Providing year-round biological activity is one of the lesser-recognized benefits of cover crops, but may be important for root health as a disease preventative. It's a good example of where basic agronomics and new knowledge meet.

"If you reduce microbial diversity, certain crop diseases become more prevalent, says Kaspar. “This is an emerging field with new techniques available to study it."

Palle Pedersen, seed care technical asset lead, Syngenta, welcomes those new tools. New root-scanning technology and software, and water and soil conductivity sensors measure root branching and area, making it easier and faster to evaluate roots and their environments.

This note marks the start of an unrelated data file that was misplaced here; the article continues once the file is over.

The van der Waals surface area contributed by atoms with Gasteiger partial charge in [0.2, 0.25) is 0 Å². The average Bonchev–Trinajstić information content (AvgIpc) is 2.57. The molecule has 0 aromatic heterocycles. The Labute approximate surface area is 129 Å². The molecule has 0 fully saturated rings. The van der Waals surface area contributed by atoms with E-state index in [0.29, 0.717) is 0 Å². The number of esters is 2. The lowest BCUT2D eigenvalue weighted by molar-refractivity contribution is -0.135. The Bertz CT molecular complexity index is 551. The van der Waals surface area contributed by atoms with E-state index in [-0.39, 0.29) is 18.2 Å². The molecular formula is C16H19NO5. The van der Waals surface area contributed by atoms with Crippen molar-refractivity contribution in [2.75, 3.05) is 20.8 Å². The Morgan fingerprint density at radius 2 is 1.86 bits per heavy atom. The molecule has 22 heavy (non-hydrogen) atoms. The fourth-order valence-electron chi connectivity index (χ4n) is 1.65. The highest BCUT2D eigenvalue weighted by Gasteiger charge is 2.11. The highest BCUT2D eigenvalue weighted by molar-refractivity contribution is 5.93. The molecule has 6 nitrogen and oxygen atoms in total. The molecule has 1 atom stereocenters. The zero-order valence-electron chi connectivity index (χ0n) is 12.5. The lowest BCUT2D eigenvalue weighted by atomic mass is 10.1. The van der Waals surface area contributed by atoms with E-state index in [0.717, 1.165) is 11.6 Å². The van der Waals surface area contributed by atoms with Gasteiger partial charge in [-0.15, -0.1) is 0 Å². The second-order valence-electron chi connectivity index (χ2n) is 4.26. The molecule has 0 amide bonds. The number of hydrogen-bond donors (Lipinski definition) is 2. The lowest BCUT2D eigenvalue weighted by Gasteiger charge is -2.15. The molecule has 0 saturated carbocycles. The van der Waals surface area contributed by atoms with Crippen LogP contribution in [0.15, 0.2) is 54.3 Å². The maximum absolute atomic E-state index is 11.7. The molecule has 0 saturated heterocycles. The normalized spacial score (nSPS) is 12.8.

“Root physiology is an untapped area," says Pedersen. "We are looking at root systems to maximize a crop's genetic potential. They are so much greater than what farm yields are today."

While much of that potential is related to moisture and nutrient uptake, it’s the underground biological life and interaction with the plant and disease and insect pests that Pedersen is exploring. "These below-ground complexes, from wireworms and grubs to SCN and Fusarium, influence the root system and can stress it, preventing it developing as it should," he says. "A strong and healthy root system is really important to increased productivity and faster and more consistent yields year to year."

Pedersen and his associates see traits and improved seed treatments with longer residual effects as important tools to improve health and reduce stresses on the root system. "There are very complex interactions between soil types, soil texture, compaction, genetics and all the biotic stresses," says Pedersen. "We have more tools to address these interactions than ever before."